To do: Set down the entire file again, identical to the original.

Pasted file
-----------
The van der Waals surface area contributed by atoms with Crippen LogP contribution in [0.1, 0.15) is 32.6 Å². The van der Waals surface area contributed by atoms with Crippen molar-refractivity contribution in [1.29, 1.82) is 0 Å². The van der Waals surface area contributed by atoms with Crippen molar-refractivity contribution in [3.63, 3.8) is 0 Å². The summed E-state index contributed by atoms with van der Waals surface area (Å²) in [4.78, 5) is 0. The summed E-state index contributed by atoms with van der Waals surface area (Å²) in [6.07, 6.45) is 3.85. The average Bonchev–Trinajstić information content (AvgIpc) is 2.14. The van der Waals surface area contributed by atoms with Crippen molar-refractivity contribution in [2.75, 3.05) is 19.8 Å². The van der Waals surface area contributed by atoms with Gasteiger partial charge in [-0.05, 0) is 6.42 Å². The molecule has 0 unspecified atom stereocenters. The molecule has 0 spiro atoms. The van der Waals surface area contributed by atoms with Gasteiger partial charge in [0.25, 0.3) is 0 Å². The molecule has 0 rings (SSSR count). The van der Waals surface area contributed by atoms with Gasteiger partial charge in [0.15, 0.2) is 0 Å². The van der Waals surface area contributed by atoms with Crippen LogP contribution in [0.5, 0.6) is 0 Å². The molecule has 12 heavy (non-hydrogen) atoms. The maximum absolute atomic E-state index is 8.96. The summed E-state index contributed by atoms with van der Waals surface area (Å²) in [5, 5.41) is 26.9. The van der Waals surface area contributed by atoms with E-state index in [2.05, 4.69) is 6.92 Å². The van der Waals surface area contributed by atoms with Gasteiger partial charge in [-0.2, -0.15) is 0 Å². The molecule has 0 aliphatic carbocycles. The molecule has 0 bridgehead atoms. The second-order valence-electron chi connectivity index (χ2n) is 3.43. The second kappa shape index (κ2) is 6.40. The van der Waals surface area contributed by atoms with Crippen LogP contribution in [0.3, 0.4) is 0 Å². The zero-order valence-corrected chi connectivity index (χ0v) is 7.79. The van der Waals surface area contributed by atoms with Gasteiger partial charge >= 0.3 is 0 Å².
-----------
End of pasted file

The van der Waals surface area contributed by atoms with Crippen LogP contribution in [0.1, 0.15) is 32.6 Å². The van der Waals surface area contributed by atoms with Crippen molar-refractivity contribution in [1.29, 1.82) is 0 Å². The van der Waals surface area contributed by atoms with Crippen molar-refractivity contribution in [3.63, 3.8) is 0 Å². The summed E-state index contributed by atoms with van der Waals surface area (Å²) in [4.78, 5) is 0. The summed E-state index contributed by atoms with van der Waals surface area (Å²) in [6.07, 6.45) is 3.85. The average Bonchev–Trinajstić information content (AvgIpc) is 2.14. The van der Waals surface area contributed by atoms with Crippen molar-refractivity contribution in [2.75, 3.05) is 19.8 Å². The van der Waals surface area contributed by atoms with Gasteiger partial charge in [-0.05, 0) is 6.42 Å². The molecule has 0 unspecified atom stereocenters. The molecule has 0 spiro atoms. The van der Waals surface area contributed by atoms with Gasteiger partial charge in [0.25, 0.3) is 0 Å². The molecule has 0 rings (SSSR count). The van der Waals surface area contributed by atoms with Gasteiger partial charge in [0.15, 0.2) is 0 Å². The van der Waals surface area contributed by atoms with Crippen LogP contribution in [0.5, 0.6) is 0 Å². The molecule has 12 heavy (non-hydrogen) atoms. The maximum absolute atomic E-state index is 8.96. The summed E-state index contributed by atoms with van der Waals surface area (Å²) in [5, 5.41) is 26.9. The van der Waals surface area contributed by atoms with E-state index in [2.05, 4.69) is 6.92 Å². The van der Waals surface area contributed by atoms with Gasteiger partial charge in [-0.2, -0.15) is 0 Å². The molecule has 0 aliphatic carbocycles. The molecule has 0 bridgehead atoms. The second-order valence-electron chi connectivity index (χ2n) is 3.43. The second kappa shape index (κ2) is 6.40. The van der Waals surface area contributed by atoms with Crippen LogP contribution in [0.3, 0.4) is 0 Å². The zero-order valence-corrected chi connectivity index (χ0v) is 7.79. The van der Waals surface area contributed by atoms with Gasteiger partial charge >= 0.3 is 0 Å².